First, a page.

Stock Market Today: Wall Street Slides as Debt Worries Worsen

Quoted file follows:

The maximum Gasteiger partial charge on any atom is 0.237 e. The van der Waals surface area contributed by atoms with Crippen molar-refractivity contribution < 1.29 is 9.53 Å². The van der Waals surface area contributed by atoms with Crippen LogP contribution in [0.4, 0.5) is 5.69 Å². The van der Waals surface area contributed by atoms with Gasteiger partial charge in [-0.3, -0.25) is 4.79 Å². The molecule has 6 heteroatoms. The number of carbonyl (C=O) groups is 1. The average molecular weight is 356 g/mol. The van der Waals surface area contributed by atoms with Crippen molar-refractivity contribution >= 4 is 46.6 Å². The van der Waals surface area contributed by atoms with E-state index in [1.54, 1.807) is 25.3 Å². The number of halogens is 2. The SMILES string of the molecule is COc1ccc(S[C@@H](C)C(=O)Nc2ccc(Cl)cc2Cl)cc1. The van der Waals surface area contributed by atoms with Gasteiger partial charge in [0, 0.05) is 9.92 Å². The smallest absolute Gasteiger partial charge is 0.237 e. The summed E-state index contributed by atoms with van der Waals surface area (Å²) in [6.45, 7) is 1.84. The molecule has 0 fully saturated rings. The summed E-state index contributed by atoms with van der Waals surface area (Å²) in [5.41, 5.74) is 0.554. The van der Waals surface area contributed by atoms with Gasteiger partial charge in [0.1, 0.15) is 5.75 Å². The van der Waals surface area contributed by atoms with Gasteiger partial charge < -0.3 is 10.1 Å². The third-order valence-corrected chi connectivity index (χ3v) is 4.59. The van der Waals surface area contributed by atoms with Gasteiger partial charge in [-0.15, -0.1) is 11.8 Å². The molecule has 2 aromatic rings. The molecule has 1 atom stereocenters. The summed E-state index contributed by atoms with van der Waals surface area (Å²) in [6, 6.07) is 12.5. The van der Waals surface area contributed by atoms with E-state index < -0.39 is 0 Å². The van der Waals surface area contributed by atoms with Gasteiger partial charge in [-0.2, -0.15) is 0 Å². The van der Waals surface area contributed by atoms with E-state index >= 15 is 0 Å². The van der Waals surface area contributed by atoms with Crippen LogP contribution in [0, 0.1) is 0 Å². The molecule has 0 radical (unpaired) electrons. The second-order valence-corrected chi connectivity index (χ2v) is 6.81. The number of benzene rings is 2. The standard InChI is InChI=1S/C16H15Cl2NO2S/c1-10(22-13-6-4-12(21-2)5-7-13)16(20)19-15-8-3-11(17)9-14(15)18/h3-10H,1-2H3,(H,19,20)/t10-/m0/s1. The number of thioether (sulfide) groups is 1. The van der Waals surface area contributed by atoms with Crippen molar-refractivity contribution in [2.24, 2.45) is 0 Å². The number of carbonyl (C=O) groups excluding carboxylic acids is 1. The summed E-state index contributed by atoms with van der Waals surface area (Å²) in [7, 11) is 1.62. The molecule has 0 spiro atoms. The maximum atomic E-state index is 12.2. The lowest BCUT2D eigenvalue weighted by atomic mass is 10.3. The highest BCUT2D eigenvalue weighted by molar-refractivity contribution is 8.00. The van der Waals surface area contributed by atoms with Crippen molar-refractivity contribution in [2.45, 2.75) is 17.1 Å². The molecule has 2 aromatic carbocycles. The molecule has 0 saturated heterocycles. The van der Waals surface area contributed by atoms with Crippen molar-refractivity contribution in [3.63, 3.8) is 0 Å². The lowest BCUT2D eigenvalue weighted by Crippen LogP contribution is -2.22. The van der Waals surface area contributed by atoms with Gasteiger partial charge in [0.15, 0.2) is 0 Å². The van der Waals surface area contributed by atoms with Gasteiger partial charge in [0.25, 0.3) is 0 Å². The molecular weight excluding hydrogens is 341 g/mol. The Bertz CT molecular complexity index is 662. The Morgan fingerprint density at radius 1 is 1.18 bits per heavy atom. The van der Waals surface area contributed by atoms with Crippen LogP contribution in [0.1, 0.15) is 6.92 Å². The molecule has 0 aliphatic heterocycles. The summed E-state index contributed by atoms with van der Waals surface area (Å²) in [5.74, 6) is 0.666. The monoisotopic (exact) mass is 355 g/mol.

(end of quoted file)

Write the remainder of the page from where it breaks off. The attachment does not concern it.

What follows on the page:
NEW YORK—Stocks slid Tuesday as the U.S. government crept closer to the edge of a potentially disastrous default on its debt. The S&P 500 fell 1.1 percent after House Speaker Kevin McCarthy said, “We’re not there yet” on a deal to prevent the U.S. government from running out of cash. That followed a meeting late Monday that he and President Joe Biden called productive but ultimately ended with no agreement. The Dow Jones Industrial Average dropped 231 points, or 0.7 percent, while the Nasdaq composite lost 1.3 percent. Until now, the stock market has remained largely resilient even as Washington approached a June 1 deadline. That’s when the U.S. government may no longer be able to pay its bills, unless Congress allows it to borrow more. Economists and investors widely believe a default would send shockwaves through the global economy and financial markets. The assumption on Wall Street has been for Congress to reach a deal at the 11th hour, as it’s already done several times before, because the alternative simply seems too dire for anyone to allow. But a worry on Wall Street is that Washington may not feel urgency to act until financial markets shake hard enough to light a fire under politicians in both parties. “There’s a theory that neither one looks like a hero until there is that scare of cascading prices,” said Keith Buchanan, senior portfolio manager at Globalt Investments. “One party or both can seem like white knights.” Portions of Wall Street have shown more concern, particularly in the bond market where some Treasury bills are supposed to get repaid around the date of a possible default. Prices for those bonds have fallen, in part because of the debt-ceiling worries, which in turn has pushed up their yields. But the stock market hasn’t shown as much concern. Buchanan said that may be because it’s difficult to know how prices across different markets would react to something that’s never happened before and was once unthinkable. He said he hasn’t made any moves to investments he oversees because of fears of a default, at least not yet. “I think everyone’s taking it moment by moment,” he said. “Every minute that goes by raises the urgency.” The worries about the debt ceiling are coming on top of concerns that the slowing economy could be heading for a recession, even without a default. A preliminary report released Tuesday morning suggested the economy remains split, with growth for travel and other service businesses strengthening while manufacturing remains under pressure. “The US economic expansion gathered further momentum in May, but an increasing dichotomy is evident,” said Chris Williamson, chief business economist at S&P Global Market Intelligence. On Wall Street, AutoZone dropped 6 percent after reporting weaker growth in revenue for the latest quarter than analysts expected. It pointed to a slower-than-expected March. Electric vehicle maker Lordstown Motors fell 5.3 percent to 28 cents after it announced a reverse stock split in order to boost its share price. Investors will get one new share for every 15 they currently hold. Its stock has remained below $1 since mid-March. On the winning side of Wall Street was Lowe’s, which rose 1.7 percent after reporting stronger profit and revenue for the latest quarter than analysts expected. But it also cut its financial forecasts for the year partly because of lower-than-expected sales to do-it-yourself customers. Retailers are among the last companies to report their results for the first three months of the year, and most companies have been beating expectations. Retailers in particular have gotten lots of attention because resilient spending by U.S. households has been one of the main positives keeping the economy out of a recession. Manufacturing and other areas of the economy are struggling under the weight of much higher interest rates meant to get inflation under control. High interest rates have also meant stress for the U.S. banking system. Three high-profile bank failures since March have rattled the system, and Wall Street has been on the hunt for the next bank that could suffer a debilitating drop in confidence by its customers. Some of the heaviest scrutiny has been on PacWest Bancorp, but it rallied for a second day after announcing the sale of a $2.6 billion portfolio of real-estate construction loans. It rose another 7.9 percent after jumping 19.5 percent Monday. Other banks also strengthened, including a 4.6 percent jump for Zions Bancorp. All told, the S&P 500 lost 47.05 points to 4,145.58. The Dow dropped 231.07 to 33,055.51, and the Nasdaq lost 160.53 to 12,560.25. In the bond market, the 10-year Treasury yield ticked down to 3.70 percent from 3.72 percent late Monday. It helps set rates for mortgages and other important loans. The two-year yield, which moves more on expectations for the Fed, inched up to 4.34 percent from 4.32 percent. Most stock markets abroad fell, including a 1.3 percent drop for Pari